There has long been a wrestling match between Joseph and Judah for headship and the scepter. Jacob intentionally placed the scepter between Judah’s feet and the blessing in Joseph’s hands. His reasoning and God’s purpose is the major subject of Ten Parts In The King, but the bottom line is that the ‘whole house of Israel’ (Ezekiel 37:11) cannot and will not be restored until the stick of Judah (Ez. 37:16ff) and the stick of Joseph in the hand of Ephraim can come together and walk in peace and mutual acceptance.
Perhaps the most important and saddest chapter in the entire Bible, and certainly the hinge upon which all of history swings, is 1 Kings 12. Where in Genesis 37:26 we see Judah take the lead in removing Joseph from the family, we see the same dynamic play out as Solomon, then Rehoboam, exacerbate the relationship with the other tribes who ultimately followed Jeroboam the Ephramite.
Again, the circumstances were designed and ordained by God for His ultimate glory, so I am not laying any blame with Judah, I am simply telling the broad story while glossing many, many details.
The northern house of Israel entered into gross idolatry almost immediately and, excepting a few who moved south to Judah, were exiled and scattered from the Land by the Assyrians in about 722 BCE. The division between the house of Israel and the house of David (1 Kings 12:16, 19) has been since about 930 BCE when they rebelled against Rehoboam.
During this time, Judah has been the torchbearer for Torah, but as the only bride who remained in the house, even if they had their own iniquity (Jeremiah 3:6-10) detailed at length through the prophets, they zealously guarded the door of the house to prevent anyone else from entering. Now, this may seem an unkind characterization, but like a jealous wife in a plural marriage, they have acted treacherously against the house of Israel who were found by the Messiah (Matthew 15:24).
A careful reading of prophecy demonstrates over and over that in the end times God will restore the house of Israel, they will walk in His ways, and HE will bring the house of Judah and the house of Israel together, something that cannot possibly have already been fulfilled. References would include Jeremiah 3:11-18; 31; Ezekiel 37:15-28; Hosea; Amos 9:9ff; Zechariah 9:1-10:12; etc..
The Conclusion of the Jewish Evaluation
The Jewish ‘one bride’ position, rarely stated as such, is an overt guarding of the door from any who are not Jewish while operating under the assumption that they, Judah, are ‘kol (all) Israel.’ Whether intentional or unintentional (most I believe have no understanding of why their gut reaction is exclusionary), the house of Judah plays the role of Leah, sister bride who wants nothing to do with Rachel (Joseph, aka house of Israel). Still, Jewish sages recognize the quandary that many prophecies cannot be fulfilled without the house of Israel’s return, but they cannot fathom that the ones who were scattered and lost may well be hiding in church pews and acting as the very antagonists that Rachel and Joseph were.
Biblical history is prophecy. The situation between Judah and Joseph will be resolved, just as we saw in Genesis 42-45.This is a family dynamic that will be settled between the brothers, but not without some serious challenges. Isaiah 11 tells us,
11 Then it will happen on that day that the LordIsaiah 11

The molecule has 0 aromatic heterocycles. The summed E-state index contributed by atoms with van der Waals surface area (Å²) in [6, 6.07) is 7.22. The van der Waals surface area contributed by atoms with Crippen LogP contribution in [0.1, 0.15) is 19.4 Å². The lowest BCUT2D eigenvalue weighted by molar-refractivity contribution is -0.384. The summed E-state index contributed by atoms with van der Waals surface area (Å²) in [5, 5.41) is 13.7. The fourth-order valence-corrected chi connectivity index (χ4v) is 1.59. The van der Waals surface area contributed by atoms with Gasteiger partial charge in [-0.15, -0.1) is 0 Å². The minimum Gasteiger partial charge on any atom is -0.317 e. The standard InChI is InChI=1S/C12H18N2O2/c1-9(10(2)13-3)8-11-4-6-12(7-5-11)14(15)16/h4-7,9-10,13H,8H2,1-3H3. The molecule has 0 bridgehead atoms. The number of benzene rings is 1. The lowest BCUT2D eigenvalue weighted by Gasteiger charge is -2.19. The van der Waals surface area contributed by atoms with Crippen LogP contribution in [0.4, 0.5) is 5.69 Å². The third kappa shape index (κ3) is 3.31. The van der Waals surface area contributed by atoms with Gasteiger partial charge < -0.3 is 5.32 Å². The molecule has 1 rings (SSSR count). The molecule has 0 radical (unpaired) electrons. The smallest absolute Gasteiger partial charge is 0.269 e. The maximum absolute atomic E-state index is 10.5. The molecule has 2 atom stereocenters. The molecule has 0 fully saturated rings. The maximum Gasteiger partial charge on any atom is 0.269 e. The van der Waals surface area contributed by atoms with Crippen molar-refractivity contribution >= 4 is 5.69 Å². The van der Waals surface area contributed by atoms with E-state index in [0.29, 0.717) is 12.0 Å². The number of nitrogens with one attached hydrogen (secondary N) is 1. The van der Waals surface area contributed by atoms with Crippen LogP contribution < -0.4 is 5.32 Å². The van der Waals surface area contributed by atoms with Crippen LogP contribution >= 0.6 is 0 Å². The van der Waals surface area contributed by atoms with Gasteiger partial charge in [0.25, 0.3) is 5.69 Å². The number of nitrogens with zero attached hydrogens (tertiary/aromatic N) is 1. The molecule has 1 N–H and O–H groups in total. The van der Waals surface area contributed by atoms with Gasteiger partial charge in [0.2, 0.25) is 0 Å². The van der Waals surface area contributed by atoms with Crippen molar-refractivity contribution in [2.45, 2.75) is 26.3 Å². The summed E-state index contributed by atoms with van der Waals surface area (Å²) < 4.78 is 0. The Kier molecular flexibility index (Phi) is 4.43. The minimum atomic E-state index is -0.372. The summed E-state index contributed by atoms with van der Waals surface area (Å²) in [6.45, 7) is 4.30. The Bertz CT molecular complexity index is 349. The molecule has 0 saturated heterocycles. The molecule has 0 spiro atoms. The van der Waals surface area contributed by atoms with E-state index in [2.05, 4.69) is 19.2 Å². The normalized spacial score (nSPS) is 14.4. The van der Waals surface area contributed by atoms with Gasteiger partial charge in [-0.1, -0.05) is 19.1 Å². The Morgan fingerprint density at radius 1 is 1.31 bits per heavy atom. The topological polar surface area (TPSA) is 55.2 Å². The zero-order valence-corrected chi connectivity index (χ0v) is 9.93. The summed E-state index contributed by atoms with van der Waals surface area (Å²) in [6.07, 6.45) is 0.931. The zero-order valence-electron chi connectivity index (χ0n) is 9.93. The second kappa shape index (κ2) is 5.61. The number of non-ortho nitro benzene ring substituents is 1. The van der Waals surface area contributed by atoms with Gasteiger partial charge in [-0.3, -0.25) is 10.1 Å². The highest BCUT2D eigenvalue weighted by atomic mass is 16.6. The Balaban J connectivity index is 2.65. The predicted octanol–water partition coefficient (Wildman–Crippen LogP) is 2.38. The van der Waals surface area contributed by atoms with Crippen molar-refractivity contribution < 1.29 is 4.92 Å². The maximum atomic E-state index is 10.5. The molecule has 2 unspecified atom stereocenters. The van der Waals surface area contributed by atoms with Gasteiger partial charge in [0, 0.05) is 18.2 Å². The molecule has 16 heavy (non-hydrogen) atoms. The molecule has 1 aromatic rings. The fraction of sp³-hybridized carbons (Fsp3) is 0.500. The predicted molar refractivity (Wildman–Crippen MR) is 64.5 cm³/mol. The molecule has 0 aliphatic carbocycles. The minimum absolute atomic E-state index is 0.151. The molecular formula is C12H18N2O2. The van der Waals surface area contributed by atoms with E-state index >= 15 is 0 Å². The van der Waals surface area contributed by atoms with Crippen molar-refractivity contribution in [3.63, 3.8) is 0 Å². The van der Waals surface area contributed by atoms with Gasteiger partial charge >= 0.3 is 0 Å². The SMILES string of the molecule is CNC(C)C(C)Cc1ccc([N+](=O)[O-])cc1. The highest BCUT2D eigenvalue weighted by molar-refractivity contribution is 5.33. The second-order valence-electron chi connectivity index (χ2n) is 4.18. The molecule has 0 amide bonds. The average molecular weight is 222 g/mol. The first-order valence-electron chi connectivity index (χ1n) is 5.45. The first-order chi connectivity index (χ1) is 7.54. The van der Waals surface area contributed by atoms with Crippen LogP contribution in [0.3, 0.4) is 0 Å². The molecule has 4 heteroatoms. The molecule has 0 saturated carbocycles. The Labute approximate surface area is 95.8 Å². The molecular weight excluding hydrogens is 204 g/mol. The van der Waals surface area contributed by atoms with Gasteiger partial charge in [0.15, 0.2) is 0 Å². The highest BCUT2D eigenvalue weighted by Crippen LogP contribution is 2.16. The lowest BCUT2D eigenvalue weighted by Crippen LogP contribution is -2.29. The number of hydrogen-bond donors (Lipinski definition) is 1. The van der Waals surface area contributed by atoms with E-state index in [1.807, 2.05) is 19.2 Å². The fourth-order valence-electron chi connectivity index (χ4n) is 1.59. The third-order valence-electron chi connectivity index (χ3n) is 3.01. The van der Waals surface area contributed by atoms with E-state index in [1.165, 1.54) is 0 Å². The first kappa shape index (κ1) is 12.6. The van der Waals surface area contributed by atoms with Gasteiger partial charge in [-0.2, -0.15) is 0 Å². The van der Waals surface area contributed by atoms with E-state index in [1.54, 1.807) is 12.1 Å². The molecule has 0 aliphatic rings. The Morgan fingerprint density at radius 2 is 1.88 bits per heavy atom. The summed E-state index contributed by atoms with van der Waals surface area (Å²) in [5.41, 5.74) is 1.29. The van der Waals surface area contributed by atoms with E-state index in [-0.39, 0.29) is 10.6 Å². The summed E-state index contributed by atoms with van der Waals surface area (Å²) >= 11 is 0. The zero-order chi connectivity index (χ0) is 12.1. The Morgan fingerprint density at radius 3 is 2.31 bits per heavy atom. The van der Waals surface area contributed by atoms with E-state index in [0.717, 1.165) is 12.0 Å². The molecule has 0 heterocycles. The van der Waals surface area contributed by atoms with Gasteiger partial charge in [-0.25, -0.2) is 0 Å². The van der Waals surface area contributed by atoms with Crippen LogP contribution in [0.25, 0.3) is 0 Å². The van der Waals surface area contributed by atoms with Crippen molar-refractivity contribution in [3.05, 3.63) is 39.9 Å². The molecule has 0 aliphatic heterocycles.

Will again recover the second time with His hand
The remnant of His people, who will remain,
From Assyria, Egypt, Pathros, Cush, Elam, Shinar, Hamath,
And from the [d]islands of the sea.
12 And He will lift up a standard for the nations
And assemble the banished ones of Israel,
And will gather the dispersed of Judah
From the four corners of the earth.
13 Then the jealousy of Ephraim will depart,
And those who harass Judah will be cut off;
Ephraim will not be jealous of Judah,
And Judah will not harass Ephraim.
14 They will swoop down on the slopes of the Philistines on the west;
Together they will plunder the sons of the east;
[e]They will possess Edom and Moab,
The Conclusion for BOTH Judaism and Christendom
The family squabble, even civil war, that has been going on for more than 3500 years, dating to Jacob’s family in Haran, will come to an end. Ezekiel 37 says,
20 The sticks on which you write will be in your hand before their eyes. 21 Say to them, ‘Thus says the Lord God, “Behold, I will take the sons of Israel from among the nations where they have gone, and I will gather them from every side and bring them into their own land; 22 and I will make them one nation in the land, on the mountains of Israel; and one king will be king for all of them; and they will no longer be two nations and no longer be divided into two kingdoms. 23 They will no longer defile themselves with their idols, or with their detestable things, or with any of their transgressions; but I will deliver them from all their [g]dwelling places in which they have sinned, and will cleanse them. And they will be My people, and I will be their God.Ezekiel 37
God Himself will make them an ‘echad’ (united) nation. No longer will they walk contrary to each other, but will walk together in unity. Isaiah 2:5 says, ‘Come house of JACOB, let us walk in the light…’ It is the assembly, the congregation, the brides of Ezekiel 23 and Jeremiah 3 who come together in peace and learn to walk together in mutual love and acceptance under the headship of Messiah. God’s goal is one house, one family. It is not to eliminate either bride, but that they live and walk in unity as He intended from the beginning! This is a most challenging concept for a monogamy-only paradigm to accept precisely because monogamy-only is the wrong lens to see all of Scripture through. However, once understood and accepted, many aspects of Scripture anal into sharp focus.
The ‘one bride’ myth has been a stumbling block to both houses. As my eldest says, ‘They mythed the point!”
Let’s not ‘myth’ the point, but study to show ourselves approved and be willing to go where Scripture leads.
I look forward to your discussion…